CON: Collective bargaining could lead to strikes, divisiveness in schools

Jan. 8, 2012 at 10:04 p.m.
Updated Jan. 7, 2012 at 7:08 p.m.

The Wisconsin protests that led to canceled classes is exactly the situation the Association of Texas Professional Educators wants to avoid.

That's why the educators association supports Texas' law that prevents teachers from collectively bargaining with employers.

The Texas educators association represents public school employees in several Crossroads districts, as well as about 70 in Victoria.

"We're not opposed to the rights of teachers, nor are we anti-union," educators association spokesperson Larry Comer said. Collective bargaining "often leads to work stoppages, and whenever that happens, whenever we lock the doors and teaching is halted, students are the real losers in that equation."

Even the threat of a teacher strike looming over a school can damage morale and, ultimately, student performance, Comer said.

The organization allows any public school employee - from a cook to principal to teacher - to join its ranks.

The educators association contends that schools function better when professionals are able to work together instead of having an "us versus them" mentality that collective bargaining can often create.

"It builds a wall between the teachers and administrators and those who choose to, say, not be part of a union," he said.

Texas is a "right to work" state, meaning nobody can be denied employment for joining or refusing to join a particular union.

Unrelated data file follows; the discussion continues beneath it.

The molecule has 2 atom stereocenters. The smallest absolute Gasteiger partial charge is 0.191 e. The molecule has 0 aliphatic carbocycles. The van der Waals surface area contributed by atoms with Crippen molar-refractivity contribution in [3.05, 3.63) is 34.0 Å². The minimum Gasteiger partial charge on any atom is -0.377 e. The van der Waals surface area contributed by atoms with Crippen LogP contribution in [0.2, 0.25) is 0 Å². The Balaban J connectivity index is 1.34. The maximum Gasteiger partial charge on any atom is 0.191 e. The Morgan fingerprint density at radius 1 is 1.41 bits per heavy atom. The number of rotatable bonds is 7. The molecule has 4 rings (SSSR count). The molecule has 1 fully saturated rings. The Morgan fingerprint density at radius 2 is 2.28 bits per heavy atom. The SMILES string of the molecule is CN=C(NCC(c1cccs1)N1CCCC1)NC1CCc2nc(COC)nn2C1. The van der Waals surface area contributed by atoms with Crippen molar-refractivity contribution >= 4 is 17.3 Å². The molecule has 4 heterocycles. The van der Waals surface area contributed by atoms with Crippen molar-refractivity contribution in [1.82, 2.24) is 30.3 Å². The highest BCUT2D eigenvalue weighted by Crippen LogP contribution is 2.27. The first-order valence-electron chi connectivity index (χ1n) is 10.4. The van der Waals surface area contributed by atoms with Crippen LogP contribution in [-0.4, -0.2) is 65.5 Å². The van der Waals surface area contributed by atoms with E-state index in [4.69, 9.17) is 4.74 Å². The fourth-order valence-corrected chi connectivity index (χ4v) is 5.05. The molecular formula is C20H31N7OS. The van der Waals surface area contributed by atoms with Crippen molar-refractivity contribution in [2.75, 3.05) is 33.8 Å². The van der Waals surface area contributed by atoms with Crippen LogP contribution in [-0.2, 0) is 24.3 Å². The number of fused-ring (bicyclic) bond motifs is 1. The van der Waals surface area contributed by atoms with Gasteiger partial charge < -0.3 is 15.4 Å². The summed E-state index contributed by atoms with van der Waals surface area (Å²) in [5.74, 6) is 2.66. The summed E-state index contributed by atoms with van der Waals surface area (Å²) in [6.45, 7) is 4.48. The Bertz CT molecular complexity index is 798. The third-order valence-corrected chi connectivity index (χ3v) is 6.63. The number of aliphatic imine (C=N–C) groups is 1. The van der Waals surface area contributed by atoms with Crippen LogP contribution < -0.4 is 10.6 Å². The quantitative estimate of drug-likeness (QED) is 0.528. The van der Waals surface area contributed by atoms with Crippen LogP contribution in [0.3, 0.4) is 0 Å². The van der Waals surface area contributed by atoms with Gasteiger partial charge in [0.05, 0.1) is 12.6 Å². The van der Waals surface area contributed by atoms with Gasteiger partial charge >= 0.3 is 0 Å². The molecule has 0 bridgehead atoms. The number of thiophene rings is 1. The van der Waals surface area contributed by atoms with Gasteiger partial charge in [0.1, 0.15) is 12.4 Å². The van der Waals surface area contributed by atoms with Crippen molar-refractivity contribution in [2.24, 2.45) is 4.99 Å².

"Maintaining 'the right to work' in the state of Texas is literally a fall-on-the-sword type of issue," Comer said. "We would literally spend our last dime to maintain that."

Though the educators association holds no legal power over the schools, Comer said, the organization advocates on behalf of teacher concerns by approaching districts with teacher concerns.

He believes the association is able to collaborate with schools successfully to improve student performance without any formal collective bargaining agreements.

Advocates for collective bargaining in Wisconsin often pointed to low SAT scores in the five states that do not allow collective bargaining. Students in those states - Texas, Georgia, South Carolina, North Carolina and Virginia - do tend to score lower on the SAT, but it's hard to blame the scores on a single factor.

"Poverty and other social issues may well be involved, so using collective bargaining as a cause for better scores doesn't make sense," Steve Trowbridge, an associate professor at UHV, said in an email. "Unions do not necessarily make students do better, but they certainly do not make them do worse."

Comer said Texas schools will prevail in the long run without collective bargaining.

"We think we're successful, again because our philosophy is one of collaboration. And those are not just hollow words. That's something our core membership believes in," he said.



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